Table 2.

Pleural fluid analysis of patients with pleural tuberculosis.

  % or Mean ± SD or Median (IQ)
Leucocytes (cel/mm3)Lymphocytes (%)Neutrophils (%)pHLDH (U/L)Glucose (mg/dL)Protein (g/dL)  66686848818071  1525 (681-2420)74.9 ± 21.86 (2-18.8)7.35 ± 0.13559 (368-891)68.2 ± 25.55.3 (5.0-5.7)  1445 (615-2153)78.7 ± 19.46 (2-17)7.38 ± 0.1519 (342-723)69.2 ± 24.75.2 (5.0-5.7)  2050 (931-4000)63.7 ± 25.3a8 (3-33)7.28 ± 0.17a663 (466-1116)a66.4 ± 27.35.5 (2.0-6.0) 
ADA (U/L)  67  86.0 (52-169)  60 (44-85)  160 (94-220)a 
LDH/ADA  65  6.3 (3.3-14.1)  9.3 (4.8-16.8)  4.1 (2.7-7.7)a 

HCSA, Hospital da Criança Santo Antônio; HCPA, Hospital de Clínicas de Porto Alegre; N, sample size; SD, standard deviation; IQ, interquartile range; LDH, lactate dehydrogenase; ADA, adenosine deaminase.

Note: A pleural fluid sample and fluid analysis were performed on 84 children. However, not all pleural fluid tests were done in all children.


p < 0.05 for differences between hospitals.

In 76% of the study population, a diagnosis of community-acquired pneumonia and antibiotic prescriptions were observed. In 38% of the patients, two or more antibiotics were prescribed before a tuberculosis diagnosis was finally made.

Children aged six years or younger frequently underwent chest tube insertion (53%).


The clinical features, laboratory characteristics, and radiological presentation of pleural tuberculosis have many similarities between children and adults. However, a definitive diagnosis of pleural tuberculosis is more challenging in pediatric patients because bacteriological confirmation or granuloma detection in pleural specimens occurs less frequently.4,19-21 Therefore, pleural fluid biomarkers should be considered useful diagnostic tests for pleural tuberculosis in children. In the present study, lymphocytes predominated in 90% of the pleural fluid analyzed. Similar data have been reported in studies on children.21-23 On the other hand, the ADA level in the pleural fluid has been well studied in adults but not in children. In the present study's population, the authors observed that 85% of the patients presented with an ADA level greater than 40 U/L.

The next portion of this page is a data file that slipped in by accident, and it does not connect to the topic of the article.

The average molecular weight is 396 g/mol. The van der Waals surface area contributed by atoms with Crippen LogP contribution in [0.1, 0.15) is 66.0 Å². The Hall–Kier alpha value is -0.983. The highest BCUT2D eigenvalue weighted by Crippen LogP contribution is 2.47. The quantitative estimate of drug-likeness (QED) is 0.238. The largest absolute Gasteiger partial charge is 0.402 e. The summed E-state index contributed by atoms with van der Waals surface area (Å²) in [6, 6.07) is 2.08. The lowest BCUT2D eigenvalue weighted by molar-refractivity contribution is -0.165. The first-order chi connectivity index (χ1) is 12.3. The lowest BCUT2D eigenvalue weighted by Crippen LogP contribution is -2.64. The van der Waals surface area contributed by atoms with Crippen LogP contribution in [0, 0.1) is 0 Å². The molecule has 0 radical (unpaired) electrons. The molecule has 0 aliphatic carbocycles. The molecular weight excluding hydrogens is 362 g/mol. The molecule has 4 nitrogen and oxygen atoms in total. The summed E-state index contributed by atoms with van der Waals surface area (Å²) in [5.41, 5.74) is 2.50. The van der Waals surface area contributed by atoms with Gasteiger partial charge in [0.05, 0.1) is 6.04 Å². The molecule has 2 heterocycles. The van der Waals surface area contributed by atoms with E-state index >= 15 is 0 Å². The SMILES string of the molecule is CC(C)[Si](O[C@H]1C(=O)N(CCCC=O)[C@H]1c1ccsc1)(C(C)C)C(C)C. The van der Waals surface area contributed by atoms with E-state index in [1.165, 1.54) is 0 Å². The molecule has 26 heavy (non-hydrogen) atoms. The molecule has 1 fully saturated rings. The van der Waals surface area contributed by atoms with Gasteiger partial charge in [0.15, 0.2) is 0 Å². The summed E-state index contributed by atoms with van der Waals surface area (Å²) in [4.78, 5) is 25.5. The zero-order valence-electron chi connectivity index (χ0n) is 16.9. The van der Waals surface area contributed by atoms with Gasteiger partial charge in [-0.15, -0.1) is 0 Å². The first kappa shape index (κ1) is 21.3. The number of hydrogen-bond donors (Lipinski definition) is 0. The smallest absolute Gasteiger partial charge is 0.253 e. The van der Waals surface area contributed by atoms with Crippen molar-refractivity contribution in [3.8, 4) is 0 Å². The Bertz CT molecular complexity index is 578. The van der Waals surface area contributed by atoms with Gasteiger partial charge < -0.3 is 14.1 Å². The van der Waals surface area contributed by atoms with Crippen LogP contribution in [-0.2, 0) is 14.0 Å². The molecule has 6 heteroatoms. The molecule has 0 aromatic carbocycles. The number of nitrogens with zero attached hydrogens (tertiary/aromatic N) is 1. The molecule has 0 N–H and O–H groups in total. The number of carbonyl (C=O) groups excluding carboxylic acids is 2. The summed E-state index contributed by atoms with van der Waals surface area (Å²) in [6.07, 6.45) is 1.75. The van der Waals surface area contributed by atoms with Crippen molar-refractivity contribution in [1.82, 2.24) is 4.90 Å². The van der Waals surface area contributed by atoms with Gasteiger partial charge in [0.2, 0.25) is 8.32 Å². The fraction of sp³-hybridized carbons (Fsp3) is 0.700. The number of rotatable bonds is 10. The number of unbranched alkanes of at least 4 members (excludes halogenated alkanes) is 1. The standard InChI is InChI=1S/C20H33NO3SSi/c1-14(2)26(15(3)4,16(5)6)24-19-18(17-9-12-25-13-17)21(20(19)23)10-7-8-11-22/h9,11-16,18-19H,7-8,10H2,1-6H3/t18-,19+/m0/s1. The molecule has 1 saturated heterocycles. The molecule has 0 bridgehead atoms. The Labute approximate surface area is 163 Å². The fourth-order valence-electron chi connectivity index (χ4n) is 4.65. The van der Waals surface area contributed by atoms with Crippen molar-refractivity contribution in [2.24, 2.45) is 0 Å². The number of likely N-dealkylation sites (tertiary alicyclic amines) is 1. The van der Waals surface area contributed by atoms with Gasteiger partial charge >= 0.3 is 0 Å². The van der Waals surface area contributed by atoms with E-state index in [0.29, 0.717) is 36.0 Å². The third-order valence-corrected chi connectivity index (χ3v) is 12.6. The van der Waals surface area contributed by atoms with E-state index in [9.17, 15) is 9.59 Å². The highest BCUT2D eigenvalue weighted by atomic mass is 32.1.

The description of the LDH/ADA ratio represents an original aspect of the present case series. Local anecdotal observations have suggested that the LDH level in pleural fluid is generally lower in pleural tuberculosis than in other types of inflammatory pleural effusions in which ADA is elevated.24 Two retrospective studies showed that the LDH/ADA ratios were significantly lower in adults with pleural tuberculosis than those with pleural effusion of other etiologies.24,25 Wang et al. found that LDH/ADA is highly predictive of pleural tuberculosis in adults, with a suggested cut-off level of 16.2.25

The differential diagnosis of pleural effusion in children poses an additional challenge because of the similar clinical pictures of two etiologies: tuberculosis and community-acquired pneumonia.8 As reported in prior studies, the most frequent clinical presentation was fever, cough, and chest pain.15,21,26,27 A history of contact with adults with tuberculosis has been identified in most cases. Therefore, a detailed medical history should be taken when providing care to children with the above clinical presentation to detect contacts, which would make the diagnosis of pleural tuberculosis more probable than community-acquired pneumonia. The clinical suspicion of pleural tuberculosis is also based on the poor response to conventional antibiotic therapy in children with lung or pleural disease.28 Boloursaz et al. found that 78% of patients had received antibiotic treatment before the final diagnosis, which is in accordance with the present study's results.27